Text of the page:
|Keep It Simple, Stupid|
'Restricted' data, an additional security mechanism for Perl.by pjf (Curate)
|on Feb 08, 2004 at 10:30 UTC||Need Help??|
Background: I am currently in the process of writing a training course, and potentially a book as well, that deals with Perl security. The topic which follows is the result of a discussion I had with jarich on a train. The purpose of this node is to foster discussion and ideas on what may be a worthwhile addition to Perl's existing security features.
Update (12th Feb 2004): This was originally posed as an academic question, with the intention of the mechanism to act as an extra layer of protection for experienced programmers, in much the same way as strict, warnings and taint checks provide extra safety. jarich presents an excellent explanation and response on this.
My apologies to anyone who thought that this was intended instead of other security mechanisms. This was certainly not my intention. The thoughts presented here are instead intended as an additional tool for the experienced programmer who wants additional safety layers to protect against programmer error.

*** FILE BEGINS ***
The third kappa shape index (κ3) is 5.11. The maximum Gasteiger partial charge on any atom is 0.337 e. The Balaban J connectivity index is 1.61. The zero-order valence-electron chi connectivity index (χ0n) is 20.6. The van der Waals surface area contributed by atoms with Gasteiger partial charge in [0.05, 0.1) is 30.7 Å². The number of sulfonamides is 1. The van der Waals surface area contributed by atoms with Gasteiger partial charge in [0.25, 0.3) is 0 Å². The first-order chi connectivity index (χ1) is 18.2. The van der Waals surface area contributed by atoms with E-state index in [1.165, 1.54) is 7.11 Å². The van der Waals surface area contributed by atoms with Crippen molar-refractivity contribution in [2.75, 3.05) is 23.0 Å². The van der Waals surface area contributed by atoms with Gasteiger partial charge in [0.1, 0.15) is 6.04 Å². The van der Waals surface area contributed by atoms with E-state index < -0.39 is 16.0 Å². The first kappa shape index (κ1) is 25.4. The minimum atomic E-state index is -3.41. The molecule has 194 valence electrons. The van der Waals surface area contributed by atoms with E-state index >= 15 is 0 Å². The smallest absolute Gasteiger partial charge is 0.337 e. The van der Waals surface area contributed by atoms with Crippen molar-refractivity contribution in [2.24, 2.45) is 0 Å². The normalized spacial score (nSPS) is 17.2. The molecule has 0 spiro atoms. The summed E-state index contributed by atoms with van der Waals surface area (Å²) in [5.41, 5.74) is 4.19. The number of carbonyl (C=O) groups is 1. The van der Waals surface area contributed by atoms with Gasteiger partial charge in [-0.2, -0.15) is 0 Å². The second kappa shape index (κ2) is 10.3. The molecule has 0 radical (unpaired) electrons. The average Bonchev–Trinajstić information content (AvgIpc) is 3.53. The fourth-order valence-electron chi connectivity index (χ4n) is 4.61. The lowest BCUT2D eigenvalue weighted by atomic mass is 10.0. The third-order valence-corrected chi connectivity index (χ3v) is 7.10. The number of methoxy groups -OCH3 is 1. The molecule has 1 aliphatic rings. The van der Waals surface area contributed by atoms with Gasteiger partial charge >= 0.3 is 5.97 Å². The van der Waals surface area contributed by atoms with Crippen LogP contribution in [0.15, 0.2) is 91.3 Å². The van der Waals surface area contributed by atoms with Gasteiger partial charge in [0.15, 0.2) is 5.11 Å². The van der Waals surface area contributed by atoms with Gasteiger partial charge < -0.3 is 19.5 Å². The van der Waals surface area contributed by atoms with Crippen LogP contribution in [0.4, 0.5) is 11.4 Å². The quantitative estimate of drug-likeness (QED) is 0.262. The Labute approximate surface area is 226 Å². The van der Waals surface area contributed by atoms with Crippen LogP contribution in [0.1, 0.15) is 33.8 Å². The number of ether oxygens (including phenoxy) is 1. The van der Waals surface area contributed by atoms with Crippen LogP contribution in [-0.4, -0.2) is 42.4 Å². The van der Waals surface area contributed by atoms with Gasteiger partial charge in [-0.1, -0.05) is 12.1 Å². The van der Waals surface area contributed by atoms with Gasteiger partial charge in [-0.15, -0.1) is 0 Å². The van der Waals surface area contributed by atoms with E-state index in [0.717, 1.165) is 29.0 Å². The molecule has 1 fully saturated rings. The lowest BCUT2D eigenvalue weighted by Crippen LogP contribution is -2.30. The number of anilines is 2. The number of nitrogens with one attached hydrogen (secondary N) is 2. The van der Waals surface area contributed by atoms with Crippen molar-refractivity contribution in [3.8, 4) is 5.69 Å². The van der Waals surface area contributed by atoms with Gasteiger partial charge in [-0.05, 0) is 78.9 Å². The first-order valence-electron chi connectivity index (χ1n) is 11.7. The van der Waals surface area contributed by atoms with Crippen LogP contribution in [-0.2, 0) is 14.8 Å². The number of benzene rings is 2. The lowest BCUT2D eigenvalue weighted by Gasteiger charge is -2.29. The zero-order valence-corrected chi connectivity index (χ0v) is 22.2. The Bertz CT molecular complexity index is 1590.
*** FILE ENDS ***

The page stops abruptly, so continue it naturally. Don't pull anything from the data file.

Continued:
Perl has a concept of 'tainted' data. Data that is considered tainted cannot be used to open files or used with anything involving the shell. It's a great way of stopping uncleaned data from being used where it should not.
However, to my knowledge there is no mechanism in Perl to prevent private data from being used where it should not. If I have a credit-card number that I wish to process, then I don't want that being printed to the screen, to a log-file, saved to disk, and definitely not sent out in an e-mail.
There are programming practices that can help prevent this (eg, undefining the variable as soon as you're finished with the sensitive information), but no inbuilt mechanism to prevent accidental disclosure. As such, I'd like to float the idea of 'restricted' data.
'Restricted' information cannot be sent to an I/O boundry which is not specifically marked as being able to accept restricted data. In our credit card example above, the connection to the credit-card processing facility would be marked as being able to accept restricted data, but everything else would not.
In the same way that the result of any expression involving tainted data is tainted, the result of any expression using restricted data would also be considered restricted.
There are many applications for such a framework. Passwords, encryption keys, and other sensitive data in many systems can be marked as restricted, providing an extra safeguard against them inadventantly being revealed. In government or military systems, classified information could also be marked as restricted.
I'm hoping to gauge the community's feel for both the need for restricted data, and also any input on what may be felt as the best way to implement these features. As such, I have a few questions I would like to pose:
As stated in the introduction, the purpose of this node is determine if the idea has merit, and to discuss the best way to progress forward if it does.
All the very best,
Perl Training Australia